Through the Eyes of Yankelovich
Challenging the Economist Worldview
IN a recent New York Times article, the noted American economist Tyler Cowen challenged one of the truisms of economic theory: the assumption that it is just a matter of time before technological innovation replaces all the jobs that it destroys. Economists have taken this assumption for granted ever since Britain proved the Luddite challenge unfounded in the late 18th century. The Luddites wanted to destroy the new machines that they felt were destroying their jobs. But as time passed, technology came to be seen as a mighty creator as well as destroyer of jobs.
Cowen points to an ever-growing abundance of evidence that technology in today’s global economy is threatening skilled middle-class jobs and low-skilled ones. This is reducing the ranks of highly paid workers and lowering the wages of the typical four-year-college graduates.
As a non-economist, I have been waiting a long time for an economist of Cowen’s stature to point to a threat that is increasingly recognized outside the economist profession. For non-economists, there is something mystical and illogical about the assumption that there will always be enough good jobs to go around. It reveals a superstitious faith in the concept of a self-sustaining economy always striving for equilibrium. Indeed, I think Cowen’s question should be reframed in stronger terms: “Why, we should ask ourselves, should we go on believing in the ‘old normal’ when the evidence all points in a different direction?”
Could the reasons we hold onto the old faith simply be that (1) it serves the selfish interests of a lot of people in positions of power, and/or (2) it reflects the arbitrary and mostly incorrect assumption of many traditional economists that a capitalist economy works best on automatic pilot?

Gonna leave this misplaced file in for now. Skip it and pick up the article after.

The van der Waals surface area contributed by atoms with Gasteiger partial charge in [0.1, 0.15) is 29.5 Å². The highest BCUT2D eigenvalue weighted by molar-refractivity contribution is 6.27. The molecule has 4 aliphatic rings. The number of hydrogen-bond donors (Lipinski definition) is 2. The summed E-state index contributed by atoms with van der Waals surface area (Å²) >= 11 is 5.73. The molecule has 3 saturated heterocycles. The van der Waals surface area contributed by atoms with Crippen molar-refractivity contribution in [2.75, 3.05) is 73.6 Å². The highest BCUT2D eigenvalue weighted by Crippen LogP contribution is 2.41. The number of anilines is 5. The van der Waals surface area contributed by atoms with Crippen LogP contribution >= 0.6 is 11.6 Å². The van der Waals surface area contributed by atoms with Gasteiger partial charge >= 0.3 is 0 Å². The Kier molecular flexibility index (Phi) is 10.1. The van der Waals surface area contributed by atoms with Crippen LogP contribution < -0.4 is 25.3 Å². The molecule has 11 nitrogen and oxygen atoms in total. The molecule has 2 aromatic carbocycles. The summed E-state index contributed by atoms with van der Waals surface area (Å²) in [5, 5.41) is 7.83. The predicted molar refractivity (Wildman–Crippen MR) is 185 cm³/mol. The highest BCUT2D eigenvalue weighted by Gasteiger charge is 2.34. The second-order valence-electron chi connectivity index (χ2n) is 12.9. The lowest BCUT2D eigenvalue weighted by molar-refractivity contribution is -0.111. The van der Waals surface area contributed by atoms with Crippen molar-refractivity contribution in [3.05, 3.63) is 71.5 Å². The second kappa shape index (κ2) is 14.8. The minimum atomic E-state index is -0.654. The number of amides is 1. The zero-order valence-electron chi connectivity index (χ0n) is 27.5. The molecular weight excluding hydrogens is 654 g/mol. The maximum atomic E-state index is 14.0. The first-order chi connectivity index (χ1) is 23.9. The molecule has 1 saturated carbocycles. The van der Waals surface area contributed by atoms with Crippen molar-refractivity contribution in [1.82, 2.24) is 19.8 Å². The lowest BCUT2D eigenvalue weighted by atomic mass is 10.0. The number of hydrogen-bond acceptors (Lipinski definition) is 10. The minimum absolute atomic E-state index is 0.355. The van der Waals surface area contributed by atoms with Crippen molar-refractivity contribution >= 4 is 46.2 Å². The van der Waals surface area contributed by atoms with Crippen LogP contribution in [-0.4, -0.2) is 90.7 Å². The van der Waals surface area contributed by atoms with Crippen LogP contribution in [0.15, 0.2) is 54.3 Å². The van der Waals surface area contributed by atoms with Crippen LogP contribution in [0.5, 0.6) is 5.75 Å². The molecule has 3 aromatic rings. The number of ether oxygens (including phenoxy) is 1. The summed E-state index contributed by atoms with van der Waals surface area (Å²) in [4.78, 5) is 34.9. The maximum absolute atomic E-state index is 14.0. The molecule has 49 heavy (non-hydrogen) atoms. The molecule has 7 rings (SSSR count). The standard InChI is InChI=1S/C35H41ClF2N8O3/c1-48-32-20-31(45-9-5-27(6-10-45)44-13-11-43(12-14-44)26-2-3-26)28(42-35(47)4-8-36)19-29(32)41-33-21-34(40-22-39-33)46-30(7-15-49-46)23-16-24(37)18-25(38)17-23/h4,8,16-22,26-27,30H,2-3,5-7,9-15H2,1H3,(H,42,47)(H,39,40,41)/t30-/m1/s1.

If current trends continue, the situation will become so threatening to the stability of our societies that economists will lose their credibility and we will be plunged into a serious political crisis.
I propose that our two economies — that of Japan and that of the United States — provisionally adopt the hypothesis that, as Cowen puts it, “We are witnessing a fundamental transformation unveiled in bits and pieces.” I propose that we form a Japan-U.S. Commission consisting of the most insightful and least ideological industrialists, political leaders, social scientists, journalists and public intellectuals of both nations.
Economists and lawyers can serve as outside consultants but not be a part of the commission. Their input would be highly valued, but not decisive. It would be funded and staffed to produce a range of possible solutions, some far-reaching in nature.
If we do not take this sort of initiative, we may lose one or two decades before we are forced to face the fundamental nature of this transformation. The delay could have harsh and unacceptable consequences. tj
The complete article can be found in Issue #278 of the Tokyo Journal. Click here to order from Amazon.